Benefits of Thin Layer Chromatography for the Pharmaceutical Industry
Fingerprints for Isolating Biologically Active Materials in Indigenous Medicinal Plants
Dr. Gary Witman, Dr. Mark Moskovitz
Thin layer chromatography (TLC) offers a rapid, inexpensive and reproducible method for screening of medicinal plant materials. There is such a plethora of plant material to still evaluate and test for biological activity and hopefully useful medicinal properties. Such plant material continues to play a role in the identification of lead compounds for the pharmaceutical industry. As the drug pipelines in pharmaceutical companies begin to “run dry” of patent protected blockbuster compounds there is once again a move back to plant medicinal chemistry for leads in novel structure chemistries.
Newer compounds must be found for the treatment of bacterial infections which have developed methods for genetic resistance to virtually all antibiotic chemotherapy. Vaccines have been effective against some bacterial antigens, but no vaccines have yet been found against any of the major parasitic infections. The rush is on once again for evaluating medicinal plant chemistry.
One place which is suddenly receiving much attention is sub Saharan Africa. This region of Africa contains 60,000 plant species, which is roughly ¼ of the world’s species of plants. People have lived longer in sub Saharan Africa than anywhere else on the continent. Over millions of years hominid species through trial and error identified medicinal plants with remarkable biological activity. Due to language and cultural barriers the experience with these remarkable plants has been ignored. Newer chemistry techniques allow for the rapid identification of potentially useful medical compounds. . TLC is the ideal tool for finding these compounds especially the use of aluminas.
An example of a native medicinal plant being studied in Africa is Siphonochiles aethiopicum. This is also known as African ginger, or wild ginger. It is widely distributed in tropical Africa, from South Africa northwards to Zambia, Malawi, Ethiopia, West Africa and Gambia. The plant part used is the rhizome and the flesh roots. The product is available from commercial plantations and rapid scale up in plant production is possible. Utilization of DAI preparative TLC and then the use of DAI Dry Column Chromatography for rapid scale up speeds up the process. The rhizomes and roots are harvested at the end of the growing season when the plants start to go dormant. In traditional medicine a small piece of the rhizome is chewed. In Malawi traditional medicine belief is that the plant is useful in the treatment of coughs, colds and asthma. The main traditional use of the rhizome by the Zulu people has been in the treatment of malaria and vulvovaginal, and mucocutaneous candidiasis.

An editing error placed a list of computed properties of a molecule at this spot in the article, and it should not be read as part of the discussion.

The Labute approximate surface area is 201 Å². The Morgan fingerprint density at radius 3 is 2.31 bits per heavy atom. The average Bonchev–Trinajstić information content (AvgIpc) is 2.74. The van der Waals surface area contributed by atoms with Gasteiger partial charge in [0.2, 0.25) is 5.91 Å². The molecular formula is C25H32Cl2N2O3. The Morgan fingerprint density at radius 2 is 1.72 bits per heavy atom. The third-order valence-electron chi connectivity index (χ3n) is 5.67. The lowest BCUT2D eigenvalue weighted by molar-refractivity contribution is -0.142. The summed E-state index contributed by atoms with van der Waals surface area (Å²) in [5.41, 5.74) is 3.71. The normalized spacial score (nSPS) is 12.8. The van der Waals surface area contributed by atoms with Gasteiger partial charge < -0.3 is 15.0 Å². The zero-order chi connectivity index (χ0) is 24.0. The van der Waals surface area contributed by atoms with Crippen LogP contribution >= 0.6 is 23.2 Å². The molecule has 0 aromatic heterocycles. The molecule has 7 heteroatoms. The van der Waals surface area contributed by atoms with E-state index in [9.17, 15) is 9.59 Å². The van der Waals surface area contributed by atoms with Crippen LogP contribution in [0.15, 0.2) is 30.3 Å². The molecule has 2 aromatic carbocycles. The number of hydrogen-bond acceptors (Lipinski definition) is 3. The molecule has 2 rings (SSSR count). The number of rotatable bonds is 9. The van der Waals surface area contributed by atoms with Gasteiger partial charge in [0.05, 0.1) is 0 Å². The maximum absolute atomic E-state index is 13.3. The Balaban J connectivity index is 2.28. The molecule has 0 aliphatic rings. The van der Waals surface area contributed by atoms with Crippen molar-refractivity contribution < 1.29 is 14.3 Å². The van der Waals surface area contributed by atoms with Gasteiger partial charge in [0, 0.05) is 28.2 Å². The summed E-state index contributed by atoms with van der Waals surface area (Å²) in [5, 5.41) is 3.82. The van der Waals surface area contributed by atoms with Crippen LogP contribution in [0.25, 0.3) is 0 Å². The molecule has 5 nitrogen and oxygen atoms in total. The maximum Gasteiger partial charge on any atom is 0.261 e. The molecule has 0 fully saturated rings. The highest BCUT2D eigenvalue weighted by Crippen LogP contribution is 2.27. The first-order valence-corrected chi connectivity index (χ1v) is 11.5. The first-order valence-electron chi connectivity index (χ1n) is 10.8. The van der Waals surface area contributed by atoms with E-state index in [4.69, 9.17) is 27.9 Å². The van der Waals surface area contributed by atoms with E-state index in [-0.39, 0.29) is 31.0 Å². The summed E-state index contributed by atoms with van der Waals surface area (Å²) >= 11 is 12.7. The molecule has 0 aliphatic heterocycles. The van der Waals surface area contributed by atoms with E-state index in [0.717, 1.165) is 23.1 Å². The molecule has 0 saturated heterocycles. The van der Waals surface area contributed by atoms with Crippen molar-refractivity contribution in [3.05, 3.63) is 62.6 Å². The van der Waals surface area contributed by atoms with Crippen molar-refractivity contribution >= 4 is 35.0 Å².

Extracts of the rhizome have proven to have significant antibacterial activity against gram positive bacteria, but have demonstrated no anti-viral activity. The produce is rich in essential oil and contains more than 70 monoterpenoids and sesquiterpenoids, including 1.8 cineole, cis-alloocinemene, alpha-terpineol and gemacrene B. The main furanoterpenoid, siphonochilone, represents at least 20% of the oil.
To identify the biologically important compounds the rhizome material is ground and then extracted using water, ethanol and acetone. The solvents separate the compounds into polar, intermediate and non polar compounds. Then fingerprints are established of biologically active compounds using TLC technology. Ideally it is suggested to first use two dimensional TLC for separation of compounds. The chemical fingerprint of TLC has been demonstrated to be an identification tool for traditional medicines.
To date, there is little in the way of toxicity data. The LD50 brine shrimp toxicity assay is greater than 2000 ug/ml, and the Vero cell line LD50 is 0.409 ug/ml.
It is hoped that recent experience with this compound will help to stimulate interest in many other important medical plants utilized by indigenous people and which have heretofore not been fully examined or explored.
Similar use of TLC, (see DAI TLC applications), to create fingerprints for biologically important compounds is being achieved with indigenous plant materials from South America, Europe and Asia.